Thursday, July 16, 2009

Bow down to the San Francisco ladies

20 Jefferson Airplane, ‘Crown Of Creation’

Fiercely intelligent, extremely perceptive, powerfully talented, politically astute, brazenly anti-establishment, gorgeous women scare the hell out of me. I’m like George Costanza (Seinfeld) who forgets his own name when confronted by one of these Amazonian super women.

Grace Slick has always been one of those women for me. Someone to worship from afar but I know I’d be swatted away like a fly if I ever had a chance to meet her and tell her how great she is. Plus she was with Paul Kantner. The male version of all those things above. Except she wasn’t really with Kantner – they were sexually liberated superbeings who could have it all, without any bourgeoisie hang-ups about possessions and pesky human relationships. Wooo – what a woman!! And what a voice.

Grace’s voice and delivery matches what I’ve built up in my mind about Grace the woman. It’s lusty, fully committed and beautiful. It’s no easy choices for Grace either – she’ll have a go at it all. She can sing solo rock stuff like Silver Spoon from Sunfighter with no problem. She can do the heavy metal/hard rock guitar moll stuff (the Wreaking Ball album) and she takes on the sensitive singer/songwriter schtick, on the album Dreams, like a west coast natural. Whether prog noodling on Manhole or eighties computer vamp on Software; you hum it she can sing it. Apart from all that, she sings divine soaring harmony time and again for Jefferson Airplane/Starship, with any combination of Marty Balin, Kantner, or David Freiberg.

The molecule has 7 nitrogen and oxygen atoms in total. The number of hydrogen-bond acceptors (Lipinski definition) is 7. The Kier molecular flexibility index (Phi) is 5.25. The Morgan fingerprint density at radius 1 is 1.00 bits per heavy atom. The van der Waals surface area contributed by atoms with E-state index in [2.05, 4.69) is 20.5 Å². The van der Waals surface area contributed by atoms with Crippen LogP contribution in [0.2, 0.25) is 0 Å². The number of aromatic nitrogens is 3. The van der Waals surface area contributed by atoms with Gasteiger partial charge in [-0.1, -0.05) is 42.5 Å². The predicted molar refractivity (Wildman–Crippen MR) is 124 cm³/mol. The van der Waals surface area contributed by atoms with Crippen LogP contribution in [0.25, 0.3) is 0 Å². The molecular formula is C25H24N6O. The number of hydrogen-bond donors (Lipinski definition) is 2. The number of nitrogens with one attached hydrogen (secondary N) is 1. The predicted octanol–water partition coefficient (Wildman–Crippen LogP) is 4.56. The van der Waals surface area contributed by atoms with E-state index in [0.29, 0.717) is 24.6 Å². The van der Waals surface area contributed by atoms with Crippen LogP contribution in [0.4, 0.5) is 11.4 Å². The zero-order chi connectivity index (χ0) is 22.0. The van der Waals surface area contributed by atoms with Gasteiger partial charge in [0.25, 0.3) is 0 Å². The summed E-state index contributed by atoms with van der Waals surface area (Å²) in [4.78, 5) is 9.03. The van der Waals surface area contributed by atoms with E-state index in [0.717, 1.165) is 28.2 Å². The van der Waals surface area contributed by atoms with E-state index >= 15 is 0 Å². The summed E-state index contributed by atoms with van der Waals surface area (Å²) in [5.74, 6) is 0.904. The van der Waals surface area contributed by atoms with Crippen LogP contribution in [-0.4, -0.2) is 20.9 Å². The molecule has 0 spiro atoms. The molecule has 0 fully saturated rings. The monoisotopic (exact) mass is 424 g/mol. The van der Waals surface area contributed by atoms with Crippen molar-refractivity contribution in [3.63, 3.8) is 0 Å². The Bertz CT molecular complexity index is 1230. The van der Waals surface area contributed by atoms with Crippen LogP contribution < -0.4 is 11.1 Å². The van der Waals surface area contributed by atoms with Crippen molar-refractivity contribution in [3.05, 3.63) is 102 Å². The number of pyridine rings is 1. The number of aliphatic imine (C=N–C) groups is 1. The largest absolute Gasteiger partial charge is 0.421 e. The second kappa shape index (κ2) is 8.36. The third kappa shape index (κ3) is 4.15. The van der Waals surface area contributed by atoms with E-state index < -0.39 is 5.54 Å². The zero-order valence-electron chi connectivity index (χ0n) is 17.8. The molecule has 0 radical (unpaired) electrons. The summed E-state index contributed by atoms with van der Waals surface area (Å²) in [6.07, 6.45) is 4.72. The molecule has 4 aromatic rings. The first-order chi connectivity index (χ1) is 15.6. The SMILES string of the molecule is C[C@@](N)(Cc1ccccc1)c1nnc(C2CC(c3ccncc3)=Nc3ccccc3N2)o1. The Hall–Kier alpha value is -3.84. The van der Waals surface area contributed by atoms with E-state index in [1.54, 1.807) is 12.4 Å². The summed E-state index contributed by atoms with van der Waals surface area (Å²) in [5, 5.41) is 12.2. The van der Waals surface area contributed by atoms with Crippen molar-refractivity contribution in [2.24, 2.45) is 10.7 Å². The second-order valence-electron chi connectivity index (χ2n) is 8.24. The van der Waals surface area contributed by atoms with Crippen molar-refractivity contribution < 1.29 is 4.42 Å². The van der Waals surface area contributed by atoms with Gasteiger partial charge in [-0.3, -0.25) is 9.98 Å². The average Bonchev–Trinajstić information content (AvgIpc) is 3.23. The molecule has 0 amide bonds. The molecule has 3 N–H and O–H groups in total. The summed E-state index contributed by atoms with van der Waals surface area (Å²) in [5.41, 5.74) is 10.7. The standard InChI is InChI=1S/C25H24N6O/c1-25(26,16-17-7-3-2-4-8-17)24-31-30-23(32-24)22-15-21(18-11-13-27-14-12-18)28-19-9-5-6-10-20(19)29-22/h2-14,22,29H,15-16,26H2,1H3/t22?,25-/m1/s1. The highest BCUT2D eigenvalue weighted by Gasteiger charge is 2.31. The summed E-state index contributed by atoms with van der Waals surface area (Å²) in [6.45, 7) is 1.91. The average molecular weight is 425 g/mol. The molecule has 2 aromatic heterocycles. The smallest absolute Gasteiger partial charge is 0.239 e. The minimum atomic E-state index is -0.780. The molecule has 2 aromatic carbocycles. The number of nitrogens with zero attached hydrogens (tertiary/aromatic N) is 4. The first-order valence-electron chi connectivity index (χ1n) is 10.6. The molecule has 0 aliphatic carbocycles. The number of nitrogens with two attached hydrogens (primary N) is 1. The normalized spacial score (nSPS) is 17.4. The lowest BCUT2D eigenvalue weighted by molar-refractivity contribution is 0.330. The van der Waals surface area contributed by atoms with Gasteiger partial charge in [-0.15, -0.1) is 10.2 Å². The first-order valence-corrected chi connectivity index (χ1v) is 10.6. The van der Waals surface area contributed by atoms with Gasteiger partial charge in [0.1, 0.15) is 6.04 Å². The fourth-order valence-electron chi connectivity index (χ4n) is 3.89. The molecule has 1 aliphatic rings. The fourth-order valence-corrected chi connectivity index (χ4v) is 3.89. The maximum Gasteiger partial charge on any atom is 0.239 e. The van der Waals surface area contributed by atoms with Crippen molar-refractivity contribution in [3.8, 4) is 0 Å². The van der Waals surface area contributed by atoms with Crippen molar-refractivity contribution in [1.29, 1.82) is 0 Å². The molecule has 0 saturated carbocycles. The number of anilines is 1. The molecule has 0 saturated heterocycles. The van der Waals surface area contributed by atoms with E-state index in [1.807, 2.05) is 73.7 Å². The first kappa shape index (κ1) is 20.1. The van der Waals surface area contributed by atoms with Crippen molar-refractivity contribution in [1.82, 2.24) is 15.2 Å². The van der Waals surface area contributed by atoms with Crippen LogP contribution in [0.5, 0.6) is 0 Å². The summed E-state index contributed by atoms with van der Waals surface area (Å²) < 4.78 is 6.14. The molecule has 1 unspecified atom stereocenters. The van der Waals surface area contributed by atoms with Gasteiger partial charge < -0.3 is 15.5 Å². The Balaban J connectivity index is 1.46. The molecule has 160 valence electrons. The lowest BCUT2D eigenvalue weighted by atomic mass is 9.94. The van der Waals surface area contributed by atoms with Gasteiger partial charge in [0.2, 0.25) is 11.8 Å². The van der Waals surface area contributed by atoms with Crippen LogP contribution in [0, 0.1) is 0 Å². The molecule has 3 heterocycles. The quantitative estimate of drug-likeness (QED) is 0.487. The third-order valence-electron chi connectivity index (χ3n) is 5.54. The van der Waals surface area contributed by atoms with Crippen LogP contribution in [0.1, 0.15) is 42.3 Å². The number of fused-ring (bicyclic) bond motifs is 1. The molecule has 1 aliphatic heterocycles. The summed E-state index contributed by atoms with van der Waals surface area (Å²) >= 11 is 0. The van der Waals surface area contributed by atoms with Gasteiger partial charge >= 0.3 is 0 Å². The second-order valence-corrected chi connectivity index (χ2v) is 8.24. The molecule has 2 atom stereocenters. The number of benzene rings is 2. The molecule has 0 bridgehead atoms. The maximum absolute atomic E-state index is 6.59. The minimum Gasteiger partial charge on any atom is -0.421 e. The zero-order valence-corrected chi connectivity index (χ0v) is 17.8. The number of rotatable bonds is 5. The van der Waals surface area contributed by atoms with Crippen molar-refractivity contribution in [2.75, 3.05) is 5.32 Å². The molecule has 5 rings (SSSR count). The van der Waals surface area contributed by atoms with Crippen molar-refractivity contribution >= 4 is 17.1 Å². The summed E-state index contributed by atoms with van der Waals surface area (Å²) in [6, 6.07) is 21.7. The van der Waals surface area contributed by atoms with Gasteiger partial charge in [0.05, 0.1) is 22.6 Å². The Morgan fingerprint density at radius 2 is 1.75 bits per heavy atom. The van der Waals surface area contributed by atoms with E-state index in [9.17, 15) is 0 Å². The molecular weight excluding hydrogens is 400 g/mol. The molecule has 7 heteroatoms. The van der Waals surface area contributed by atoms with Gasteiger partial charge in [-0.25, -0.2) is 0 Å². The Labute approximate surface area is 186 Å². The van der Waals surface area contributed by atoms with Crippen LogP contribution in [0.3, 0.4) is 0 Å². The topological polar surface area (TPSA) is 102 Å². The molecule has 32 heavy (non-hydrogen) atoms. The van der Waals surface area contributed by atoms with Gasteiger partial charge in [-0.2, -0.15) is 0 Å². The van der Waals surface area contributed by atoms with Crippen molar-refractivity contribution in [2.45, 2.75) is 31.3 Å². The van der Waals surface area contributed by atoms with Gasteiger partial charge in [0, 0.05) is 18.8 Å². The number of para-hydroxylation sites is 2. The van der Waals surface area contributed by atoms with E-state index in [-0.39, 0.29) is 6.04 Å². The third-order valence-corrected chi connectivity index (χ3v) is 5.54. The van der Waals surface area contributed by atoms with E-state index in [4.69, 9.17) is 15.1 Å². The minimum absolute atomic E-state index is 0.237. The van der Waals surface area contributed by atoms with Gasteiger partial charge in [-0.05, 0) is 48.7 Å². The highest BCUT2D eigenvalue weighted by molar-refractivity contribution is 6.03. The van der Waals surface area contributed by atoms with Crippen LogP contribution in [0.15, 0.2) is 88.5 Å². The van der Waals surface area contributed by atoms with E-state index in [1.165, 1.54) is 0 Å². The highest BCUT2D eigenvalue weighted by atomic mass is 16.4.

It’s probably in the latter guise that I love her most. The live versions of Have You Seen The Saucers and Crown Of Creation on the Thirty Seconds Over Winterland album are some of the best examples. The three singers of the Airplane at this time – Kantner/Freiberg and Slick intertwine their voices with crystal clear precision. Grace soars and swoons around the melody lines and the music from Papa John Creach (violin), Jack Cassidy (bass), Jorma Kaukonen (lead guitar) and John Barbata (drums) is fittingly superb. But it’s Grace that steals the show, every time.

Two versions to choose from - 1989 or 1968

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